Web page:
I'm always amazed what some of the folks on here can do in post work.
Oct 18 13 07:22 pm  Link  Quote 
Photographer
Tulack
Posts: 571
Albuquerque, New Mexico, US


It depends what photo used for. If photo retouched for 8 hours, it's most likely whole day shooting, 5-10 people team. Renting, lawyers, airplane tickets, hotels etc.
Oct 18 13 07:24 pm  Link  Quote 
Photographer
Robert Randall
Posts: 13,842
Chicago, Illinois, US


Tulack wrote:
It depends what photo used for. If photo retouched for 8 hours, it's most likely whole day shooting, 5-10 people team. Renting, lawyers, airplane tickets, hotels etc.

Am I the only one that doesn't understand the meaning of this post?

Oct 18 13 08:01 pm  Link  Quote 
Photographer
Tulack
Posts: 571
Albuquerque, New Mexico, US


Robert Randall wrote:
Am I the only one that doesn't understand the meaning of this post?

I know, Hah.

Oct 18 13 08:24 pm  Link  Quote 
Photographer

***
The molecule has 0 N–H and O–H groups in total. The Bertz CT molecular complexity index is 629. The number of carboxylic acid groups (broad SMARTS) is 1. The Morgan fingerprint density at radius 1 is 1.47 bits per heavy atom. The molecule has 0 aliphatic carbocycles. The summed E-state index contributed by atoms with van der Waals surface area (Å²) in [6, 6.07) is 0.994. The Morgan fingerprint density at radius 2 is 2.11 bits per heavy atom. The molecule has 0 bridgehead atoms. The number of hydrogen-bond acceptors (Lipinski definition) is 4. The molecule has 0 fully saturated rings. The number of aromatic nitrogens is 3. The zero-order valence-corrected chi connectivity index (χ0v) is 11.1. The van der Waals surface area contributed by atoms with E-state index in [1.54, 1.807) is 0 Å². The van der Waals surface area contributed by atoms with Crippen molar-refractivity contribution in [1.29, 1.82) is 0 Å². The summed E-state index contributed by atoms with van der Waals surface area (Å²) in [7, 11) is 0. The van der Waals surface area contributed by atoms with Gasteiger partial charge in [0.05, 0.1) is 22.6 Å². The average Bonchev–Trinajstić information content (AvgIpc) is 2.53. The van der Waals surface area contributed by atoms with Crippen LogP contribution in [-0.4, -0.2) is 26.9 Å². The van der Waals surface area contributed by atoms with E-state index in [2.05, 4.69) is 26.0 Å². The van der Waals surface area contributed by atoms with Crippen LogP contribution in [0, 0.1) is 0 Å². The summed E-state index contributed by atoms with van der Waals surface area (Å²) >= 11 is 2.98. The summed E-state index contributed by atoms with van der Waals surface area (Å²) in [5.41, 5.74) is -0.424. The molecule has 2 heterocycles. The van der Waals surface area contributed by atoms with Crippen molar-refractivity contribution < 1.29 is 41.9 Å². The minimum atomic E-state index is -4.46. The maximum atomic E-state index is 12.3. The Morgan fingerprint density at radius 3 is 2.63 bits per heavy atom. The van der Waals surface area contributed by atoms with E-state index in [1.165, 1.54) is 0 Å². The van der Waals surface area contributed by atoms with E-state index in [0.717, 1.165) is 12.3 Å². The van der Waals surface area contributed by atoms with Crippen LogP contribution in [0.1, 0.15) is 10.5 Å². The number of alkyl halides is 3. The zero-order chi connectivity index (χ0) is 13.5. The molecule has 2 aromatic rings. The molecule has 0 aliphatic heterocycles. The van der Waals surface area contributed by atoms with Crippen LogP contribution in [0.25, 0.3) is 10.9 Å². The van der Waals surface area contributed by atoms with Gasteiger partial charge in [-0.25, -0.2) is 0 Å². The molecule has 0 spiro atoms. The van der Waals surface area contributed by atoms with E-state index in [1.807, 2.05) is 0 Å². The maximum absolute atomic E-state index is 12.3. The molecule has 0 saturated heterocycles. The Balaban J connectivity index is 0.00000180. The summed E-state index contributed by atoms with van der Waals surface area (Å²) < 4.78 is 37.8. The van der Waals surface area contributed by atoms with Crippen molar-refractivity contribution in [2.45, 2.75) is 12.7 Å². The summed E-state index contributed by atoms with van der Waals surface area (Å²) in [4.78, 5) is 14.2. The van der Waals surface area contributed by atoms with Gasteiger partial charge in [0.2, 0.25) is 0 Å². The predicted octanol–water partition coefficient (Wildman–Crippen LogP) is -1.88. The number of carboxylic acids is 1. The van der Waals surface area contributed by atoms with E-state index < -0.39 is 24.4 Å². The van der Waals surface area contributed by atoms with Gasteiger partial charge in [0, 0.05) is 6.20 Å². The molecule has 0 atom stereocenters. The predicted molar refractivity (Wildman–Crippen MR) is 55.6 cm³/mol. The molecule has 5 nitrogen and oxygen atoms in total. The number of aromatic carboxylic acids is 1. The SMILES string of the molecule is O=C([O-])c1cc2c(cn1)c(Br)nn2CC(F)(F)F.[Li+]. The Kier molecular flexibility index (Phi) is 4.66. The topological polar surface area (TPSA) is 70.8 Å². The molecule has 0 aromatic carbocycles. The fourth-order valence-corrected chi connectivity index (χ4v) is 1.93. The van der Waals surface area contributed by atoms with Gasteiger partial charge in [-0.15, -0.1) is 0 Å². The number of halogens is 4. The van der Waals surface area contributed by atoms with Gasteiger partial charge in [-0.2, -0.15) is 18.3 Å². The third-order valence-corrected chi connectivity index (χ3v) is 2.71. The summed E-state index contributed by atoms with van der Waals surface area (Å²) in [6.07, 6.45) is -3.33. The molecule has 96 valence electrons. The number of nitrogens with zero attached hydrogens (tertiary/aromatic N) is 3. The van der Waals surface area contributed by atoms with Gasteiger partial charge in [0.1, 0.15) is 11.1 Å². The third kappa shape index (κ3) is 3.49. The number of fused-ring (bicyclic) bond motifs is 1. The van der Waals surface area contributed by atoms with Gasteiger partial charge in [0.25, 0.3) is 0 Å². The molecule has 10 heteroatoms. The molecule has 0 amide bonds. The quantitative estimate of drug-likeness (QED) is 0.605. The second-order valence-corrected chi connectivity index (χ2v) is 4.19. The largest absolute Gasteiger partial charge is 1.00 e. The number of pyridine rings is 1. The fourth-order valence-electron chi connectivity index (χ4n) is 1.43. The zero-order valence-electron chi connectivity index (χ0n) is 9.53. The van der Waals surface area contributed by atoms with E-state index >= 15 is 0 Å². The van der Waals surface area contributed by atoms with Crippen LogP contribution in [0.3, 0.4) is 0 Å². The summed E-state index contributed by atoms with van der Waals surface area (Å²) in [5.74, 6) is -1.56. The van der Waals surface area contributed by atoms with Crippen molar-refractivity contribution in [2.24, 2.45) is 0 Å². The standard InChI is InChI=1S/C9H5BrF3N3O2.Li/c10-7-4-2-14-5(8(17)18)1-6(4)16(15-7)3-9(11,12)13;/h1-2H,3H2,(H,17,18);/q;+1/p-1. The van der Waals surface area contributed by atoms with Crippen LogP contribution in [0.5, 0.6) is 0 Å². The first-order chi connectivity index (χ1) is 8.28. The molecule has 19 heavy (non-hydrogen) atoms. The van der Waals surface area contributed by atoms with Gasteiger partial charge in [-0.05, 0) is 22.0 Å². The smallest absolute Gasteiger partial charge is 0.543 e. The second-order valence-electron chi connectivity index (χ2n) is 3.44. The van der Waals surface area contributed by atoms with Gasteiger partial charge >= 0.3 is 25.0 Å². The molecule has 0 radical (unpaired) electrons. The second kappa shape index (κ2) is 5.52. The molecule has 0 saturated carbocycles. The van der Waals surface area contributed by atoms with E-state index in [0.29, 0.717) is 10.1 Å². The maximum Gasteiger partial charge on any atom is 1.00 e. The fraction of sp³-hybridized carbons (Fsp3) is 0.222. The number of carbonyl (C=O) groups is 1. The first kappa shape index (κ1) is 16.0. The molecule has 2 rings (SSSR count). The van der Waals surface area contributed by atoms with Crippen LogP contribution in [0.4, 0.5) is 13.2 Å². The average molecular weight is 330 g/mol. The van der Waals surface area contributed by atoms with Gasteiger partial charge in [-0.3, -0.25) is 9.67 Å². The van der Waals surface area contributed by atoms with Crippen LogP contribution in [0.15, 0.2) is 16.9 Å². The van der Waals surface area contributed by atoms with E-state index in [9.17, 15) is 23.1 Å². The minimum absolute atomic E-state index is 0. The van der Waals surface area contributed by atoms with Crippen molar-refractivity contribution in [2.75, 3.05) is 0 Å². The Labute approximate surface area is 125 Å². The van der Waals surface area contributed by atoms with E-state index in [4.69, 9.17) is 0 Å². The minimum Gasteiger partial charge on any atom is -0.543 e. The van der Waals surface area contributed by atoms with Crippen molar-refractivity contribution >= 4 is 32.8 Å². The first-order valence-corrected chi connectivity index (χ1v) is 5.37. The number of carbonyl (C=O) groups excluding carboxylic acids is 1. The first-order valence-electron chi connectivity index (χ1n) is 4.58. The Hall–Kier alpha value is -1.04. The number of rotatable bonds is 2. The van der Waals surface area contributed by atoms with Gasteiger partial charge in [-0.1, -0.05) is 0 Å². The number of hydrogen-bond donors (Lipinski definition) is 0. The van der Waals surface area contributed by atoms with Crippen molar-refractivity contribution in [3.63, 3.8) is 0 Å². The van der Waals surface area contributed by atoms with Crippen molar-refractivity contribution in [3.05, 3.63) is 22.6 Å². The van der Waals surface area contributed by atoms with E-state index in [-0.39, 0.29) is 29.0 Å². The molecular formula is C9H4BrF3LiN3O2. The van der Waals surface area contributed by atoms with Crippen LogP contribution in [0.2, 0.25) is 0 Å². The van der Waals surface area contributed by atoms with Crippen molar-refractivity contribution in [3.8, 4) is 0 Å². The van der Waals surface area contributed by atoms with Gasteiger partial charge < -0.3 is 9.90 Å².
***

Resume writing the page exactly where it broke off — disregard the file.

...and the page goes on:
pellepiano
Posts: 2,272
Stockholm, Stockholm, Sweden


The OP post shows a lot of different styles, but for the last one there is a thread here on MM with examples on how to change their appearence ...

http://www.modelmayhem.com/po.php?thread_id=641182

Like going from ... to .... using coloring and dodge and burn to change the original levels of light and dark a little.

http://www.lutzimages.com/thread_images/mm_portraitbrad2.jpg
Oct 19 13 02:10 am  Link  Quote 
Photographer
Jakov Markovic
Posts: 1,122
Belgrade, Central Serbia, Serbia


It's just good ol' patience and step by step. No general "one click and it's done".
Oct 19 13 05:44 am  Link  Quote 
Retoucher
Han Sam
Posts: 141
Guangzhou, Guangdong, China


pellepiano wrote:
The OP post shows a lot of different styles, but for the last one there is a thread here on MM with examples on how to change their appearence ...

http://www.modelmayhem.com/po.php?thread_id=641182

Like going from ... to .... using coloring and dodge and burn to change the original levels of light and dark a little.

Thks all of you. I found some good uselful advice in:
http://www.modelmayhem.com/po.php?thread_id=900258